And that my friends is how we prep the Birdie Brunch. Harvest the new organic, non-GMO content we’ve grown this week. Lay it out in our digital kitchen, chop it, slice, it dice it. Taste test it a hundred times and then put it into the digital oven with the timer set for 7:00 AM where ever you are on the planet. Now you know.
From Lisa W. Dec 11, 2016 10:42 am
I also have a ‘wild caught’ green cheek amazon.
Your bird is flying at you for one of two reasons.
Number one, your bird is male and is being territorial aggressive to show you when you walk down in the room that HE is boss.
My bird does this but it’s magnified every year when it’s spring and he would normally have a mate, and a nest to defend. It’s natural in the wild.
My vet makes sure this time of year wings are clipped and he sleeps in his cage not so I have to let him out, denoting I’m boss not him. Also,
When out of the cage and throughout the day he has no access to perches (hutches etc) that are ABOVE my head. This establishes domination because I am taller than him. If this doesn’t work, wing clipping all year might be encouraged.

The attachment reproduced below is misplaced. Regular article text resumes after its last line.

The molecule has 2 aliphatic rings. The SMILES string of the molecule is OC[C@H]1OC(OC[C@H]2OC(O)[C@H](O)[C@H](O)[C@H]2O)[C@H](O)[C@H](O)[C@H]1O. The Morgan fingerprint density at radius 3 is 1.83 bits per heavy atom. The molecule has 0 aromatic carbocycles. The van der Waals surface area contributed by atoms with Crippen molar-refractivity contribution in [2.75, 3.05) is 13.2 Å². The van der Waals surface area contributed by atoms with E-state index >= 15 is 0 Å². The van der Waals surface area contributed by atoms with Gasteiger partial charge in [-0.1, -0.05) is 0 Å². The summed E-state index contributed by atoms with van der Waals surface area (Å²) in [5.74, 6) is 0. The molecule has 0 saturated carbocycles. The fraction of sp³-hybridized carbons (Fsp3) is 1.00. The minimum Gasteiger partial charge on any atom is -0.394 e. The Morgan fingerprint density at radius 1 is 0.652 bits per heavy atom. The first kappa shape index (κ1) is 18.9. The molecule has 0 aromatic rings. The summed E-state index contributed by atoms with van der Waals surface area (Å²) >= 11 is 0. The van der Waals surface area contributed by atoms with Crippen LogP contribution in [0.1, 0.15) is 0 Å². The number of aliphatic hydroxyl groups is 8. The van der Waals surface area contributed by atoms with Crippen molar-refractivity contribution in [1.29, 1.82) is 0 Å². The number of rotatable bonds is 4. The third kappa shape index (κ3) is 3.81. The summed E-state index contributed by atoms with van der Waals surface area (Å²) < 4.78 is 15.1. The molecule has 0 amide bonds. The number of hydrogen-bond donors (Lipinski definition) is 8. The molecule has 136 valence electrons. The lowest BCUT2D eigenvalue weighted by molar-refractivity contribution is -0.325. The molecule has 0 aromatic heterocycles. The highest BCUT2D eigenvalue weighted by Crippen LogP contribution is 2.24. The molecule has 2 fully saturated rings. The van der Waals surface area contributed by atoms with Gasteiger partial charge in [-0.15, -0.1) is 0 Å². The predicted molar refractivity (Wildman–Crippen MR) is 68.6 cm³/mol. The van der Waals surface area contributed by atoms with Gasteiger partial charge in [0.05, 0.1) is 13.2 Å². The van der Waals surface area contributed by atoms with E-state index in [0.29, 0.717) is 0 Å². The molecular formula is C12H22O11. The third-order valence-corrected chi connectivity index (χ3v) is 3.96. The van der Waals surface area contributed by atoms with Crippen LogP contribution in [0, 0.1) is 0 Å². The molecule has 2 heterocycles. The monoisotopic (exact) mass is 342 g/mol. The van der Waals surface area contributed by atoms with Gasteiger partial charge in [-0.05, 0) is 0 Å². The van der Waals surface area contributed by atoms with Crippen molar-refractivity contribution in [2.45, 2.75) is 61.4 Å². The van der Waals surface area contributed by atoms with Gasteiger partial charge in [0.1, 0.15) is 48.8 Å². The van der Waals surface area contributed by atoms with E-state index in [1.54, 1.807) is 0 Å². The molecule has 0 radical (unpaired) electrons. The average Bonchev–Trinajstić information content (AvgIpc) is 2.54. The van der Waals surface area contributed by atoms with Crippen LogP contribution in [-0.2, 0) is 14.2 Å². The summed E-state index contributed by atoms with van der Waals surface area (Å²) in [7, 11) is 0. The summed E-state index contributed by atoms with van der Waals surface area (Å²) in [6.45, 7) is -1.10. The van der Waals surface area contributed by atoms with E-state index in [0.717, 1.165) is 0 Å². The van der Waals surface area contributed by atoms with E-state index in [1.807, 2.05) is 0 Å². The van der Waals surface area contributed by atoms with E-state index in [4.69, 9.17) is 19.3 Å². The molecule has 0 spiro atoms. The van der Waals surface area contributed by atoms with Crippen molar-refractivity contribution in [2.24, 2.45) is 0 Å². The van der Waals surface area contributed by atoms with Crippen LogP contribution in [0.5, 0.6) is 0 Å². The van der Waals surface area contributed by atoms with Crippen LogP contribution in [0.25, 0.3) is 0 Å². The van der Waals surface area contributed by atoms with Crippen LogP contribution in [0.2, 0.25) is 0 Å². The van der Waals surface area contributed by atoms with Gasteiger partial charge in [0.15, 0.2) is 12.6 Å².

The 2nd reason your amazon may be flying at your head is not to scare or hurt you, but to literally land on your head. My male is very connected to me as I rescued him from an animal attack as a baby. When he is scared or insecure he always wants on my head and buries his feet in my hair for warmth and comfort. If something scares him, even with clipped wings which I have a light clipping so he can fly but not well, he flies on him head and stays there until he feels safe.
When he is scared or insecure he always wants on my head and buries his feet in my hair for warmth and comfort. If something scares him, even with clipped wings which I have a light clipping so he can fly but not well, he flies on him head and stays there until he feels safe.
Hope this helps.
I would also think about my relationship with my bird. Male Amazons have a normal inclination toward aggression which can easily be curved with the steps above, but if your bird feels threatened by you for any reason and your relationship has deteriorated, he may be threatened by you and is flying at you because in reality, he is experiencing fear. There are my articles that can be found on improving that relationship so your pet is loving again.
Hi Lisa I apologize for my belated response
– thank you for this information – I will pass this on the caregiver for the GCA.- I think you are quite spot on